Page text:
Lectures on the English Poets by William Hazlitt

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Page 2

If poetry is a dream, the business of life is much the same. If it is
a fiction, made up of what we wish things to be, and fancy that they
are, because we wish them so, there is no other nor better reality.
Ariosto has described the loves of Angelica and Medoro: but was not
Medoro, who carved the name of his mistress on the barks of trees, as
much enamoured of her charms as he? Homer has celebrated the anger of
Achilles: but was not the hero as mad as the poet? Plato banished the
poets from his Commonwealth, lest their descriptions of the natural man
should spoil his mathematical man, who was to be without passions and
affections, who was neither to laugh nor weep, to feel sorrow nor anger,
to be cast down nor elated by any thing. This was a chimera, however,
which never existed but in the brain of the inventor; and Homer's
poetical world has outlived Plato's philosophical Republic.

Poetry then is an imitation of nature, but the imagination and the
passions are a part of man's nature. We shape things according to our
wishes and fancies, without poetry; but poetry is the most emphatical
language that can be found for those creations of the mind "which
ecstacy is very cunning in." Neither a mere description of natural
objects, nor a mere delineation of natural feelings, however distinct or
forcible, constitutes the ultimate end and aim of poetry, without the
heightenings of the imagination. The light of poetry is not only a
direct but also a reflected light, that while it shews us the object,
throws a sparkling radiance on all around it: the flame of the passions,
communicated to the imagination, reveals to us, as with a flash of
lightning, the inmost recesses of thought, and penetrates our whole
being. Poetry represents forms chiefly as they suggest other forms;
feelings, as they suggest forms or other feelings. Poetry puts a spirit
of life and motion into the universe. It describes the flowing, not the
fixed. It does not define the limits of sense, or analyze the
distinctions of the understanding, but signifies the excess of the
imagination beyond the actual or ordinary impression of any object or
feeling. The poetical impression of any object is that uneasy, exquisite
sense of beauty or power that cannot be contained within itself; that is
impatient of all limit; that (as flame bends to flame) strives to link
itself to some other image of kindred beauty or grandeur; to enshrine
itself, as it were, in the highest forms of fancy, and to relieve the
aching sense of pleasure by expressing it in the boldest manner, and by
the most striking examples of the same quality in other instances.
Poetry, according to Lord Bacon, for this reason, "has something divine
in it, because it raises the mind and hurries it into sublimity, by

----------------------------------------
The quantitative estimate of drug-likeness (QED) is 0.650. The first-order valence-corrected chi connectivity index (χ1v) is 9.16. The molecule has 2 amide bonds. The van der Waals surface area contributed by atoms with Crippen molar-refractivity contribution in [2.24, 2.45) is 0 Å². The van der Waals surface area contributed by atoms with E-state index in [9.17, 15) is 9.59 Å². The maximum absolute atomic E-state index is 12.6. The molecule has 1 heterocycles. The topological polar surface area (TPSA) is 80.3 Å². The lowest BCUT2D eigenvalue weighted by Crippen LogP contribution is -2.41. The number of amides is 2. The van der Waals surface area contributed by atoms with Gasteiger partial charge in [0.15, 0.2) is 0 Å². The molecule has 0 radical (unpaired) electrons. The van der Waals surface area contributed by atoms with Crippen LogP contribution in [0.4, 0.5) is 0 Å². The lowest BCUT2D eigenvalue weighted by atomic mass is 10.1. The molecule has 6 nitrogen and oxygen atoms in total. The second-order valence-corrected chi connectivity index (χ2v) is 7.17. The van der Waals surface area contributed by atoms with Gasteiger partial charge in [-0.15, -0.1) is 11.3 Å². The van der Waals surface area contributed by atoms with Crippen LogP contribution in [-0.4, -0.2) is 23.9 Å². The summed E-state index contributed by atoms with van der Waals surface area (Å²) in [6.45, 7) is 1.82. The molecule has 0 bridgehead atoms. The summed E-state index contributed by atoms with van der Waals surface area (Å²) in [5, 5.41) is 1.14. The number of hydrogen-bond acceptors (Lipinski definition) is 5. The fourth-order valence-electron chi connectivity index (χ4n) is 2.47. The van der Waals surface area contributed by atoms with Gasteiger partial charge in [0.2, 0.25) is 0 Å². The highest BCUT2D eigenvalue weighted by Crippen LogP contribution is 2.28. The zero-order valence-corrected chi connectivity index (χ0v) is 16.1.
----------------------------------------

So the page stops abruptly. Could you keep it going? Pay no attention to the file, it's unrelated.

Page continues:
conforming the shows of things to the desires of the soul, instead of
subjecting the soul to external things, as reason and history do." It is
strictly the language of the imagination; and the imagination is that
faculty which represents objects, not as they are in themselves, but as
they are moulded by other thoughts and feelings, into an infinite
variety of shapes and combinations of power. This language is not the
less true to nature, because it is false in point of fact; but so much
the more true and natural, if it conveys the impression which the object
under the influence of passion makes on the mind. Let an object, for
instance, be presented to the senses in a state of agitation or fear--
and the imagination will distort or magnify the object, and convert it
into the likeness of whatever is most proper to encourage the fear. "Our
eyes are made the fools" of our other faculties. This is the universal
law of the imagination,

"That if it would but apprehend some joy,
It comprehends some bringer of that joy:
Or in the night imagining some fear,
How easy is each bush suppos'd a bear!"

When Iachimo says of Imogen,

"------The flame o' th' taper
Bows toward her, and would under-peep her lids
To see the enclosed lights"--

this passionate interpretation of the motion of the flame to accord with
the speaker's own feelings, is true poetry. The lover, equally with the
poet, speaks of the auburn tresses of his mistress as locks of shining
gold, because the least tinge of yellow in the hair has, from novelty
and a sense of personal beauty, a more lustrous effect to the
imagination than the purest gold. We compare a man of gigantic stature
to a tower: not that he is any thing like so large, but because the
excess of his size beyond what we are accustomed to expect, or the usual
size of things of the same class, produces by contrast a greater feeling
of magnitude and ponderous strength than another object of ten times the
same dimensions. The intensity of the feeling makes up for the
disproportion of the objects. Things are equal to the imagination, which
have the power of affecting the mind with an equal degree of terror,
admiration, delight, or love. When Lear calls upon the heavens to avenge
his cause, "for they are old like him," there is nothing extravagant or
impious in this sublime identification of his age with theirs; for there
is no other image which could do justice to the agonising sense of his
wrongs and his despair!

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Books | Photos | Paul Mutton | Sun 15th Dec 2019, 21:23